Massage is perceived as one of the safest medical practices, with the least risks involved. However, there are situations when massage contraindicated because it would worsen an existing condition. Sometimes the advice of a physician should be asked for a massage. The massage is contraindicated in the following situations, and maybe other that were unintentionally omitted:
- Fever, and any type of infectious disease – fever indicates an infection, so it is contraindicated because of the chances to spread the infection. Another reason is the protection of the massage therapist.
- Systemic infections – see above.
- Fracture - definitely contraindicated. After the fracture is healed massage is an excellent help for recovery. But before the healing no massage is allowed.
- Bleedings, burns, or other acute injury – it is obvious that massage will do more damage to the injury.
- Liver and kidney diseases. For any liver and kidney disease you have to have the physician’s advice. For some conditions that may progress you have to have the physician’s advice on a regular basis. For example hepatitis could turn into cirrhosis in time. Massaging a person who suffers of cirrhosis increases the blood flow and with this the amount of toxins in the body because the cirrhotic liver doesn’t have the same toxin processing ability as a healthy one.
- Blood clot – Massage, by increasing blood circulation could start the movement of the cloth. The clot could end up in the lungs. Get the physician’s consent to massage clients who have blood clots.
- Pregnancy-induced diabetes, toxemia, (preeclampsia, eclampsia) – We don’t want to
- High blood pressure. Massage increases blood pressure on a short term span because of the blood flow increase. As a result if you suffer from blood pressure a spike could intervene at the time of massage. As a long term result gentle massage can actually decrease blood pressure, but you have to keep under control the sudden rise at the time of massage. Always ask the physician advice. As a therapist, make sure you are covered.
- Heart disease – it depends on the condition. You have to ask the doctor’s advice.
- Cancer – the effect of massage on cancer patients is little known so the recommendation is to avoid massage therapy. There is a lot of debate. If you want to be safe ask the doctor’s advice. There could be a risk that the massage helps the cancer metastasize. On the other hand for some types of cancer, massage helped patients feel better.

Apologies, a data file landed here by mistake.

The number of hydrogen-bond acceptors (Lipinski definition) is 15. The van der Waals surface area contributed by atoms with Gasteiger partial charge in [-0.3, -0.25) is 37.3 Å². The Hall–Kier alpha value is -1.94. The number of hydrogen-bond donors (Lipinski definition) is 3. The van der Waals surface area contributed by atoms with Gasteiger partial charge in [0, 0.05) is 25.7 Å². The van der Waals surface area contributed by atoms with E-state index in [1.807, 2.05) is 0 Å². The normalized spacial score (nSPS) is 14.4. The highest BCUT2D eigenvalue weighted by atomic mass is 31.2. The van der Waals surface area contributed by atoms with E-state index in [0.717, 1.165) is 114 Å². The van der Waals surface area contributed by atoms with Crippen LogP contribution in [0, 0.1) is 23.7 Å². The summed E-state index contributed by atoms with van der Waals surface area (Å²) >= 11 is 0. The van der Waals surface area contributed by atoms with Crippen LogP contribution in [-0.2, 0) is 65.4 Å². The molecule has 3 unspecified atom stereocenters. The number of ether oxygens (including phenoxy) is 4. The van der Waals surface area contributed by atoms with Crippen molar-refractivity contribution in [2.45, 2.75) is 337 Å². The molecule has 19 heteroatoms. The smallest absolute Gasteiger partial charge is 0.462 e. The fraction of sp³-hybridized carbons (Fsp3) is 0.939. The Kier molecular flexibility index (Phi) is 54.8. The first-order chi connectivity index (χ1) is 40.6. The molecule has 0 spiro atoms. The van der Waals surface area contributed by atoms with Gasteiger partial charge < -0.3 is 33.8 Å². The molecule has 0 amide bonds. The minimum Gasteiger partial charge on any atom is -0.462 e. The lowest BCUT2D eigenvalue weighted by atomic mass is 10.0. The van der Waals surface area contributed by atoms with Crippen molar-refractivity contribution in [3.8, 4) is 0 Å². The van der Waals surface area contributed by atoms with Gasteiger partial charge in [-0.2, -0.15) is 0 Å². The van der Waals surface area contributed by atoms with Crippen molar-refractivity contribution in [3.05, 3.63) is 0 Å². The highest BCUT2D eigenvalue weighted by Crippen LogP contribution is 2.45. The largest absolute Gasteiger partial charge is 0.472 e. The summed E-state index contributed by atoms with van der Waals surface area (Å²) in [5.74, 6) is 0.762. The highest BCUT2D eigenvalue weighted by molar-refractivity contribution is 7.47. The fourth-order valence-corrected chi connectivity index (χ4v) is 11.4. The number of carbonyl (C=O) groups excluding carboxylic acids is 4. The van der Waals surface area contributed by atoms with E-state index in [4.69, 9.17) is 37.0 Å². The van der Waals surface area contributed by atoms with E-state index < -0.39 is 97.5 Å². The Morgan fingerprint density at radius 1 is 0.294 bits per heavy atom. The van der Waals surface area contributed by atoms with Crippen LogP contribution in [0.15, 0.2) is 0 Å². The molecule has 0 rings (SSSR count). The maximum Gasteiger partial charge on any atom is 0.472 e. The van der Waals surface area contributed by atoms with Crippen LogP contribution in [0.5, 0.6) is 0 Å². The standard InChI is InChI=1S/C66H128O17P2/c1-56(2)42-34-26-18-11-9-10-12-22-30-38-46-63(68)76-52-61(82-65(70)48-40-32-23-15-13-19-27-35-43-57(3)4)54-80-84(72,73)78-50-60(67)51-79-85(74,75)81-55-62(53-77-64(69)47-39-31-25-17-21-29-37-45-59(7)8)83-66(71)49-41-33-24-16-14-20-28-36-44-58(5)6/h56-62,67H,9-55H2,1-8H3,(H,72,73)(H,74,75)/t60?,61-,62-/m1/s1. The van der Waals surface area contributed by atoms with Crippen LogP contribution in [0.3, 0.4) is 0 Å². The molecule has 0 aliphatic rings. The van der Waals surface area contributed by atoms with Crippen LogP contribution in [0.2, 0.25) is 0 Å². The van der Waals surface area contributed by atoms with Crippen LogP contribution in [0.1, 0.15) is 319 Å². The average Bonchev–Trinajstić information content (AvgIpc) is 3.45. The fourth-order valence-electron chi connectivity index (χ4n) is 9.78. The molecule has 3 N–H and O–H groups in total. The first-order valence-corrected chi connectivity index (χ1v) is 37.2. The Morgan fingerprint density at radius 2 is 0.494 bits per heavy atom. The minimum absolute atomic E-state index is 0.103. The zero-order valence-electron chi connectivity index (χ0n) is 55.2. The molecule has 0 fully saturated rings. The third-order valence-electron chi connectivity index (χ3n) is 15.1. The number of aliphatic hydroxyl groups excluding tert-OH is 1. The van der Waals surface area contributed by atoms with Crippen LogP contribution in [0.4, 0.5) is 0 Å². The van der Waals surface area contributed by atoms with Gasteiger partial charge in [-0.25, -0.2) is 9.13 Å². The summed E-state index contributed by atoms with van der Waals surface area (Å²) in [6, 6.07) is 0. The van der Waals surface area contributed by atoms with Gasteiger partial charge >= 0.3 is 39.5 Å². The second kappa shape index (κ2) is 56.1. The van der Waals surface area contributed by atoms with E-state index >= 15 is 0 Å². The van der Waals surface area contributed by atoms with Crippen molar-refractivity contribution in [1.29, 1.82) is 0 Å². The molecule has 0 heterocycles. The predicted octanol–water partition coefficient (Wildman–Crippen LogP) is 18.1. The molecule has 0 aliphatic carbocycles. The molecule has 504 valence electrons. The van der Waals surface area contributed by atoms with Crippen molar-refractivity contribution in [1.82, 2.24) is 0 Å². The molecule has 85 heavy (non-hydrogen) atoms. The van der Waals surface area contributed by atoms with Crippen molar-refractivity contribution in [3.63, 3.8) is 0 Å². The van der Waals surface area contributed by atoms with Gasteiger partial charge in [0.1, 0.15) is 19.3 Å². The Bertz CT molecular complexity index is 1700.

- Open skin lesions or sores; the reasons are obvious – mechanical workout on open lesions will open the lesions even more. The therapist may work around them if they are localized. That will actually improve blood circulation thus reducing the time of healing.
- Osteoporosis - massage is not actually contraindicated, as long as it’s a light massage and not a deep one. There is a high risk to accidentally break fragile bones.
- Neuropathy and/or numb sections of body – the insensitive sections should be massaged very light or avoided at all as the patient can not offer any feedback on the force to be applied on these sections so the therapist could damage the area.
- Asthma - unless there is an acute attack should be fine and even decreases the need for an inhaler. Caution is needed, however. Also you shoul carefuly choose the essential oils.
- Diabetes – ask the physician’s advice if you plan to get a massage and suffer from diabetes. There are some studies which suggest that diabetes could reduce blood sugar levels. The patient, however, has to be very careful because after a massage blood sugar drops. A snack should be available. It is always best to ask for primary’s healthcare practitioner advice.
- Menstruation – massage is actually very good for menstruating women. It calms down the back pain and cramps. However for women with menstrual dysfunctions, such as abundant menstruation, massage should be avoided as it could increase the bleeding. If unsure ask the doctor. For some women the lower back pain becomes more acute during massage.
- Thrombosis - massage can cause the spread of emboli which is life threatening.
- Phlebitis - any pressure on or below the affected area will cause an increase in venous tension and will help the formation of thromboses.
- Allergies – Massage oils can contain allergens.
The first and foremost rule, for a massage therapist, is "Do no harm."
If you have doubts about a particular condition, do not give the massage.
As a Massage Therapist always ask you customers to fill out the client intake form asking them about all of these conditions and any other not on the list. Even if some customers find these forms tedious to complete it is necessary for both parties.
As a patient always be honest and mention any of the conditions you suffer, it is in your best interest. If you're not asked about new medical or physical conditions, volunteer the information if there is anything new.
If you have a question regarding a condition in relation with massage, feel free to comment.